The BDO report describes a situation where Atira was repeatedly missing deadlines for submitting its budgets and other financial information to BC Housing, leading to problems when it came to planning for the next year.
According to documents recently obtained by The Tyee through freedom of information requests, those problems appear to still be happening.
According to a 2021 BC Housing report, Atira was expected to have a surplus of $2.5 million on its books for the 2021 financial year.
“Because of submission delays and significant back and forth needed for a comprehensive analysis of the budget, the approval for new positions and increases came at the end of the last fiscal year. Atira was then unable to fill the new positions or use most of the increase within that year.”
Atira Women’s Resource Society is now the largest supportive housing provider in B.C., and has seen its BC Housing funding increase more rapidly than other similar non-profit housing providers.
An Ernst & Young report ordered by David Eby — then minister responsible for housing, now the province’s premier — found problems in the way the Crown corporation sometimes awarded multimillion-dollar housing contracts with little or no documentation on why the decision was made.
The report said no formal evaluation criteria exist for supportive housing projects or women’s transitional housing proposals and “subjective evaluation criteria and decisions are not documented” for those programs.
The Ernst & Young review was made public on June 30. One week later, the entire board of BC Housing was dismissed.
On July 29 The Tyee reported that BC Housing was still being investigated and on Aug. 2 Ramsay announced he was stepping down after 22 years as CEO of BC Housing.
In question period at the B.C. legislature, BC Liberal MLA Peter Milobar linked the financial problems to a deadly fire at the Winters Hotel in April.
The privately owned SRO building was operated as supportive housing by Atira Property Management, with funding from BC Housing. The fire killed two vulnerable tenants. A fire investigation later found that many of the fire extinguishers were empty, and neither alarms nor sprinklers were working at the time of the fire.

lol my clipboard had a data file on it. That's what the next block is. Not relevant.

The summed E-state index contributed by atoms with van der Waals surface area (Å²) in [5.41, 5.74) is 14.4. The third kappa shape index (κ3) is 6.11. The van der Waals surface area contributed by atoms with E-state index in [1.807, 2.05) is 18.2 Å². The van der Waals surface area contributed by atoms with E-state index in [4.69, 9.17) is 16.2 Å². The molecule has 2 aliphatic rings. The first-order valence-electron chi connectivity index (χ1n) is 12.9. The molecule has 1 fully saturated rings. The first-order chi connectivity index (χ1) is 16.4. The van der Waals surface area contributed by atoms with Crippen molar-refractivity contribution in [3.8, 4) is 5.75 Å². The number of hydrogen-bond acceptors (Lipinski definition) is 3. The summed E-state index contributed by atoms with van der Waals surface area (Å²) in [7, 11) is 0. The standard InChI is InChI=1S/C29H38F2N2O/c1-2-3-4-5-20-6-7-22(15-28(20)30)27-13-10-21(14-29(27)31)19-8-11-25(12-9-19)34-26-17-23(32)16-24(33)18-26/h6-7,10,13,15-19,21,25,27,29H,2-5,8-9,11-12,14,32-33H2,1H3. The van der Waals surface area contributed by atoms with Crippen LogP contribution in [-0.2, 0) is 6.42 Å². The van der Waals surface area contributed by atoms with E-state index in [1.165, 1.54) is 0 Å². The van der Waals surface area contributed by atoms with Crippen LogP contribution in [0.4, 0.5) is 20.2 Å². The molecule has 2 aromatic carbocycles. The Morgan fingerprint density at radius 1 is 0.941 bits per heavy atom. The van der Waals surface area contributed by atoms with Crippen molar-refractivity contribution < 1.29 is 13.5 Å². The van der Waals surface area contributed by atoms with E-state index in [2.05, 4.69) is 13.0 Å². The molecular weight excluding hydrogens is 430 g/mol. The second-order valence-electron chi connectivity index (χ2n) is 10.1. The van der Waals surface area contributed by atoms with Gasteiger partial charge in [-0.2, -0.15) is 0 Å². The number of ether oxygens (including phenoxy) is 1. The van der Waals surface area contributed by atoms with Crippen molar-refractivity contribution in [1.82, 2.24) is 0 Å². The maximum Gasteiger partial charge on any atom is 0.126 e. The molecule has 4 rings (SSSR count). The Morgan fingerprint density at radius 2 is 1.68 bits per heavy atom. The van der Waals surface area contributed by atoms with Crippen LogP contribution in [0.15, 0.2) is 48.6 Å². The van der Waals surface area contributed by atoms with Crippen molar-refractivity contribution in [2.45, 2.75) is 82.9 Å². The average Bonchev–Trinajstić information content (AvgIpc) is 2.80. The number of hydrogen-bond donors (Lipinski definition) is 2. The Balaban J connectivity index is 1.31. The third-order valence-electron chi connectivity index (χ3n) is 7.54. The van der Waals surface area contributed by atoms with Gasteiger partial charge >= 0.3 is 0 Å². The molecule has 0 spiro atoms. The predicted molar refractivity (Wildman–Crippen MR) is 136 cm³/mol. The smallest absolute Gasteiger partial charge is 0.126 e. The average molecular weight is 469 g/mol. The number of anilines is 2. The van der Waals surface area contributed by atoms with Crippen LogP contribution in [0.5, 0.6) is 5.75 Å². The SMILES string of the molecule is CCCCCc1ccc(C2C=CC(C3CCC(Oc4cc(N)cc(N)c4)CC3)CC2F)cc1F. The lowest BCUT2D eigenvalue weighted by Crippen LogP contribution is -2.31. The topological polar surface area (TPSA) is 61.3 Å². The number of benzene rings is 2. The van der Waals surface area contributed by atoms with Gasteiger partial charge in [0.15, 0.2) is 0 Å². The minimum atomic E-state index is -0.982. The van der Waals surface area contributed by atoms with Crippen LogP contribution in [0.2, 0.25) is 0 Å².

“We heard about the BDO report that was buried by the premier when he was housing minister, which spoke about the shortcomings at Atira, the lack of oversight, the cutting of corners,” Milobar said.
“I think the average person thinking, non-functioning fire alarms, non-functioning sprinkler system would be a cutting of corners. That led to a fire that resulted in death. There was no accountability from this government with the consistent mismanagement of BC Housing and its lack of results.”
In response, Murray Rankin, the minister responsible for housing, said that “when issues were identified at that Crown corporation, an independent report was commissioned.” It led to “a number of recommendations… to improve financial management and governance arrangements of that board, an arms-length Crown corporation.”
Falcon — who admitted he’d had a copy of the BDO report for several weeks before deciding to go public — laid the blame for the chaos at BC Housing at Eby’s feet.
“David Eby has been the minister responsible for housing under this NDP government for years,” Falcon said. “And it's his responsibility, given that a lot of this chaos happened under his watch, to make sure that the public has confidence in the system right now. They have no reason to feel confident about it.”
Read more: Rights + Justice, BC Politics, Housing